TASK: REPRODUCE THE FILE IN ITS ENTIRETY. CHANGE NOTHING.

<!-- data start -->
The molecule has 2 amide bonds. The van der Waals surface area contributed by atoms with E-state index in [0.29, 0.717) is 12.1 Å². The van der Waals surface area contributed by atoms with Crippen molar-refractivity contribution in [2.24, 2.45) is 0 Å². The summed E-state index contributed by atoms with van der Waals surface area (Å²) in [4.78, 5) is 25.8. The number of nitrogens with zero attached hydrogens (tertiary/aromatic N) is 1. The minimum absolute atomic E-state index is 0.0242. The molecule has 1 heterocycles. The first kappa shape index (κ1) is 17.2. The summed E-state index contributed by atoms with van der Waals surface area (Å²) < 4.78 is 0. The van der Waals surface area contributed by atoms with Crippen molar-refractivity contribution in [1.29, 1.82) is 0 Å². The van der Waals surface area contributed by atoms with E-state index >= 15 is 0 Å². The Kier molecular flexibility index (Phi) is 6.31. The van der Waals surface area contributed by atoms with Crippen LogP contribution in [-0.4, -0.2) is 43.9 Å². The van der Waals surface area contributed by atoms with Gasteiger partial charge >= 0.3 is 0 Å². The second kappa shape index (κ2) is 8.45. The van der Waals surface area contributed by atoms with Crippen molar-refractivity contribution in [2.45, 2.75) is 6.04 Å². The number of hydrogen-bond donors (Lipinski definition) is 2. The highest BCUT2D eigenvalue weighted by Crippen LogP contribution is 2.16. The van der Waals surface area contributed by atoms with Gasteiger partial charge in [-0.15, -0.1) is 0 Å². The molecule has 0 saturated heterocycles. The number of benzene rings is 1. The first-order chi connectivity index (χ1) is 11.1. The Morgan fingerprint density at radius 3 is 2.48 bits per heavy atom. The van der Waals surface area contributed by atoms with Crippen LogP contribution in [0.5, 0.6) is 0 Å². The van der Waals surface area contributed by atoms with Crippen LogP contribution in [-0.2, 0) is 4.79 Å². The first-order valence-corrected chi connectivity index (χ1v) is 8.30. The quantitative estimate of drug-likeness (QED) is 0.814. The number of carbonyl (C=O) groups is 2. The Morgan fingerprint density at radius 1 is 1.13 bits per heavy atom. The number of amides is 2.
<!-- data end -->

The molecule has 2 amide bonds. The van der Waals surface area contributed by atoms with E-state index in [0.29, 0.717) is 12.1 Å². The van der Waals surface area contributed by atoms with Crippen molar-refractivity contribution in [2.24, 2.45) is 0 Å². The summed E-state index contributed by atoms with van der Waals surface area (Å²) in [4.78, 5) is 25.8. The number of nitrogens with zero attached hydrogens (tertiary/aromatic N) is 1. The minimum absolute atomic E-state index is 0.0242. The molecule has 1 heterocycles. The first kappa shape index (κ1) is 17.2. The summed E-state index contributed by atoms with van der Waals surface area (Å²) < 4.78 is 0. The van der Waals surface area contributed by atoms with Crippen molar-refractivity contribution in [1.29, 1.82) is 0 Å². The van der Waals surface area contributed by atoms with E-state index >= 15 is 0 Å². The Kier molecular flexibility index (Phi) is 6.31. The van der Waals surface area contributed by atoms with Crippen LogP contribution in [-0.4, -0.2) is 43.9 Å². The van der Waals surface area contributed by atoms with Gasteiger partial charge >= 0.3 is 0 Å². The second kappa shape index (κ2) is 8.45. The van der Waals surface area contributed by atoms with Crippen molar-refractivity contribution in [2.45, 2.75) is 6.04 Å². The number of hydrogen-bond donors (Lipinski definition) is 2. The highest BCUT2D eigenvalue weighted by Crippen LogP contribution is 2.16. The van der Waals surface area contributed by atoms with Gasteiger partial charge in [-0.15, -0.1) is 0 Å². The molecule has 0 saturated heterocycles. The number of benzene rings is 1. The first-order chi connectivity index (χ1) is 11.1. The Morgan fingerprint density at radius 3 is 2.48 bits per heavy atom. The van der Waals surface area contributed by atoms with Crippen LogP contribution in [0.5, 0.6) is 0 Å². The van der Waals surface area contributed by atoms with Crippen LogP contribution in [-0.2, 0) is 4.79 Å². The first-order valence-corrected chi connectivity index (χ1v) is 8.30. The quantitative estimate of drug-likeness (QED) is 0.814. The number of carbonyl (C=O) groups is 2. The Morgan fingerprint density at radius 1 is 1.13 bits per heavy atom. The number of amides is 2.